Choosing the President: A Modest Proposal
The ProblemThe way we choose Presidents in the United States is flawed.
It’s too easy for someone with little or no experience to be elected. Requiring just an age and citizenship worked fine when the job was just the implementer of Congress’ will, but the role has expanded, and the requirements should expand with it.
It’s also too easy for a President to win office with a minority of the vote. For a position that is supposed to represent the direct choice of the voters, this is unbearable.
Proposed SolutionI think a few small tweaks to the process of choosing the President would fix these two issues:
- Abolish the Electoral College in favor of direct election
- Require experience in Congress before being eligible to run for President
The Electoral CollegeThe first is something that’s been called for before, and needs to happen soon. The role of the President has evolved over time to one that claims to speak for the country as a whole. That claim cannot be made (though it has been) if the President is not in fact elected by a majority of the population.
To go one step further, I think we should require a President to win more than 50% of the vote in order to take office. If, after the initial ballot, no one has more than 50% of the vote, the top-two vote-getters should participate in a run-off election.
Congressional ExperienceGetting to the Presidency should be a multi-stage process. In order to serve as President, you have to have first served at least one full term as a Senator. In order to serve as a Senator, you have to have served at least one full term in the House of Representatives.
Notice that experience on the state level doesn’t count. And it shouldn’t: working at the federal level of government is a completely different thing. The responsibilities are greater. The choices are tougher. And the impact of the decisions made is wider.
In a parliamentary system, the kind of experience I’m advocating happens automatically. No one gets to be Prime Minister without first getting elected to the legislature, and then spending time writing national laws and seeing their impacts.
A presidential candidate with two terms of experience has a record, one that voters can use to evaluate how well they’d do the job. Did they compromise when they could in order to make progress? Did they object to everything and do nothing? Did they fulfill their promises? Did they promise too much?
And a President that’s worked in Congress knows its rules and methods. They’ll have allies (and enemies) in the legislature, people to work with in running the government. They’ll have seen laws they wrote interpreted by the courts. They’ll be more successful, in other words, because they’ll know how to get along with the other major branches.
Objections“If we remove the Electoral College, it’ll deprive the smaller states of some of their power in presidential elections.”
True. But when we elect governors of states, we don’t worry about disenfranchising the smaller counties. It’s because the governor has to be in charge of the executive branch for the whole state, not just a portion of it.
Similarly, the President has to serve the country as a whole, not be tied to any one state or region. Thus giving any weight to the votes of one state versus another doesn’t make sense.
“Voters should decide if someone is qualified. Anything else is undemocratic.”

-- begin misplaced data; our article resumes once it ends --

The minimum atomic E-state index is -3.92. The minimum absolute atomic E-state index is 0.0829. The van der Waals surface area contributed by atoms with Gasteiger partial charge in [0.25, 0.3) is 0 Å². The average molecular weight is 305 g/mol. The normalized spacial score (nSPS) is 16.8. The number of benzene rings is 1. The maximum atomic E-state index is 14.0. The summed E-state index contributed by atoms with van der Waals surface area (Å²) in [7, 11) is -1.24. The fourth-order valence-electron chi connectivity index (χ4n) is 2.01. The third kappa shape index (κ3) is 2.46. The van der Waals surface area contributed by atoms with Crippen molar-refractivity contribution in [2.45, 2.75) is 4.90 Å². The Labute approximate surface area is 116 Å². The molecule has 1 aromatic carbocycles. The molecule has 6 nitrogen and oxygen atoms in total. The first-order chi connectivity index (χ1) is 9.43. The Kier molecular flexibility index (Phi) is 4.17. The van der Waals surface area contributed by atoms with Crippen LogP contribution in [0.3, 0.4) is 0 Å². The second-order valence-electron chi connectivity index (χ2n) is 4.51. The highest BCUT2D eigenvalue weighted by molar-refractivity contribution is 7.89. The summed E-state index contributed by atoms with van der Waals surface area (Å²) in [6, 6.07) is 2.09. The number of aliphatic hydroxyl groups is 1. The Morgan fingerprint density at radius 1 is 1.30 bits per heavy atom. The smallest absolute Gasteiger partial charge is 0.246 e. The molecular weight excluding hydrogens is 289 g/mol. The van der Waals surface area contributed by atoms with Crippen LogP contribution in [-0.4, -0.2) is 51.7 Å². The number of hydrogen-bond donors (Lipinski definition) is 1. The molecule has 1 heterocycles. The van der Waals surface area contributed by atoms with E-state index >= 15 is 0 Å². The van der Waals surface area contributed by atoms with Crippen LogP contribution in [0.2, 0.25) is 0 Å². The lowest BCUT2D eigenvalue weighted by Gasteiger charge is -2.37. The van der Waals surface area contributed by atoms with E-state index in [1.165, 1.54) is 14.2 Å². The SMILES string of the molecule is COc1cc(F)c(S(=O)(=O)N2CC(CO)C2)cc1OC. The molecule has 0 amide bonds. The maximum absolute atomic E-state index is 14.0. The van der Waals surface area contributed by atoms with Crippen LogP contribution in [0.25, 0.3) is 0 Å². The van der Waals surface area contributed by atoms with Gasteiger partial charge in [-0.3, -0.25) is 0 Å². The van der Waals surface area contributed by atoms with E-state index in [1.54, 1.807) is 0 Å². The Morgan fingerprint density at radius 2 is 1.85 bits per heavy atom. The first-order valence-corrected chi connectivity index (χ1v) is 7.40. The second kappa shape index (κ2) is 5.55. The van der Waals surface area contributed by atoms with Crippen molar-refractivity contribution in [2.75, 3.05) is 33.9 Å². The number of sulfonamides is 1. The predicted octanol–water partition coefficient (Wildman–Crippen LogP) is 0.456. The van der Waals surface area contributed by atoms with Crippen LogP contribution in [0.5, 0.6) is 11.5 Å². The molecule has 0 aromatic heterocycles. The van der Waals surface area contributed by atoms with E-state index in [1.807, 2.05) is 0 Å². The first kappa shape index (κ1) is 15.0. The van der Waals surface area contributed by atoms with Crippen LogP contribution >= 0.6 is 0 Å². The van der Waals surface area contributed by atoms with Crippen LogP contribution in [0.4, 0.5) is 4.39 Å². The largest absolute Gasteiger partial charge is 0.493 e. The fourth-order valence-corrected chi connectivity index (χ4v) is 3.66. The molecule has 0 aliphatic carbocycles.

This one I struggle with. Certainly I don’t want to go back to the days of deals made in smoke-filled rooms, with the will of the populace a small consideration, if any. And I don’t want to give the individual political parties more control over who runs and who doesn’t.
But I think in terms of goals. What is the goal of representative democracy? Is it to reduce our reps to mere pass-through entities, automatically doing whatever the majority says to do?
I don’t think so. I think there’s no point in having representatives, if those representatives aren’t supposed to use their judgement. Think of the rep that constantly updates their opinions based on the latest poll, and how we view them with contempt. Rightly so, in my view; if they don’t stand for anything except the exercise of power, they don’t deserve to wield it.
And I think republics aren’t born in a vaccum; we didn’t all come together (all 350 million of us) and decide to create a federal system with elected representatives. Instead, a republic is a compromise between the powerful and the people. We give our consent to their use of power, so long as that power is constrained by both law and elections.
In that sense, the most democratic thing is for us to set constraints on who among the powerful can run for office. We, the people, want the best candidates, not just the best speakers or the richest or the ones with the most fervent supporters. Leaving the field wide open puts us at the mercy of demogogues. Narrowing the scope of possible candidates puts constraints on their power, not on ours. We still have the final say, on Election Day.
ConclusionWill these changes fix our democracy? No. There’s too much that needs fixing, from gerrymandered districts to the Imperial Presidency to the outsize influence of money in elections.
But they will give us better candidates for the Presidency. And they will ensure no one holds that office that doesn’t command the consent of a majority of voters.
Those two changes will make other changes easier. Better candidates will mean better Presidents, and better Presidents will mean better government.
And that’s something we can all, right and left alike, agree we need.